Once I was able to communicate with parents, we started the whole online remote learning. It was still a challenge. 

For example, I had one student who called me in May crying. She said the servicing center for food had closed and she didn’t want to go hungry. And I would have realized if she was hungry or not in school, but online learning provided a different type of barrier. 

I was able to communicate with her father. I found out he lost his job, so did the mom. They were struggling. So I went food shopping that afternoon to drop some groceries off at their house. And then we arranged for the city to deliver food.

It kind of made you a different kind of teacher. You’re always growing in this profession, this just added to it. It was just trying to make sure my kids were OK — that was my biggest worry. 

How else has the pandemic affected your students and their families?

Many of my students, their families have lost jobs. I’ve had students who lost family members. There were students who were terrified and scared. 

It has affected their learning. They’re not in front of me. I can’t meet their needs the way I would meet them in the classroom. Not because we’re not teaching them, but just because it’s different not to be in person and be on a Webex or a Zoom meeting. 

Most of them are ready to go back. They’re like, “We want to go to school. We’re never going to wish for a snow day again.”

Has access to technology been a challenge for your students?

Technology is a big issue because a lot of my kids can’t afford a $200 Chromebook. And if there’s five or six siblings, one person’s using the Chromebook and everybody else has to wait. 

In the spring, when this first occurred, maybe about five of my students out of 25 had a computer. Some were working off their phones. So I allowed kids to take pictures of their handwritten work and send it to me [until] the school started to give out Chromebooks.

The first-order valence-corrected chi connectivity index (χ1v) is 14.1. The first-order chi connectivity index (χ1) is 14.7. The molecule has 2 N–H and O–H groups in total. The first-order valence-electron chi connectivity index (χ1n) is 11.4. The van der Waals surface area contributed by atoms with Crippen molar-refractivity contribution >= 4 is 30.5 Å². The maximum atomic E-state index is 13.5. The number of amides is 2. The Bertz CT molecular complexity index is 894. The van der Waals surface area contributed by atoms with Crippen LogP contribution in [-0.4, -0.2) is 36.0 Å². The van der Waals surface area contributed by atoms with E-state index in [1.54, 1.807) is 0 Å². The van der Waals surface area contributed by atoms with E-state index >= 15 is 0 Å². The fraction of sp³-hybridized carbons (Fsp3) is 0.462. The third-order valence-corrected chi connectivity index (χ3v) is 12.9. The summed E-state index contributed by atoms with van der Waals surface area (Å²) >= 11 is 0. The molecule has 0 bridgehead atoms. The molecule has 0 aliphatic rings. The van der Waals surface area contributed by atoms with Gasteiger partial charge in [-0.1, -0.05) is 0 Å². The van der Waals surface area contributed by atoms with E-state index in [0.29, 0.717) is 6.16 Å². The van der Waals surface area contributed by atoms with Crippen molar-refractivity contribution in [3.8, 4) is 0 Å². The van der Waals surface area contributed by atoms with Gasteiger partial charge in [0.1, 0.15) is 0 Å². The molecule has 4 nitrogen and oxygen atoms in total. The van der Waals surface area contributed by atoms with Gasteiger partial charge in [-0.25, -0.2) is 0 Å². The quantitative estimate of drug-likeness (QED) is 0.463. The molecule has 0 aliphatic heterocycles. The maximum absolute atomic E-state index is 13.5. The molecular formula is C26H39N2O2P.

I had students at that time going to Dunkin’ Donuts or Burger King trying to get internet access. I made calls for a few parents and helped them get internet. Thank god for Optimum, they provided free internet

Now, in September, all my kids have a device.

What has this been like for students whose parents don’t speak English?

It’s been very hard for the parents.

I’ve done various FaceTime meetings with the parents or Zoom meetings. I literally shared my screen and explained everything to them: how to use Google Classroom, how to contact me through any of the apps, how to make sure their kids are actually handing in the work.

If these parents are trusting me to educate their children, then I want to give them as much respect as possible to be part of my team.

How do you create a classroom community when you’re separated from one another?

We use all the same rules, except they’re virtual. We respect each other, we give thumbs up, we raise our hand, we don’t interrupt. We keep our cameras on because I want to see your beautiful faces.

I still try to do the same morning activities — our air hugs, tell me a little bit about your day.

There’s days where the kids don’t want to leave, and I’m like, “Guys, it’s three, I have to go.” But they’re like, “Oh, but we want to show you our guinea pig.” So we still have the same kind of relationship we had in school.

What advice would you give new teachers?

I always tell the teachers that I’m training and mentoring that every child needs at least one person that is incredibly crazy about them. That’s all they need — one teacher to believe in them. With that belief, a child can aim for the stars.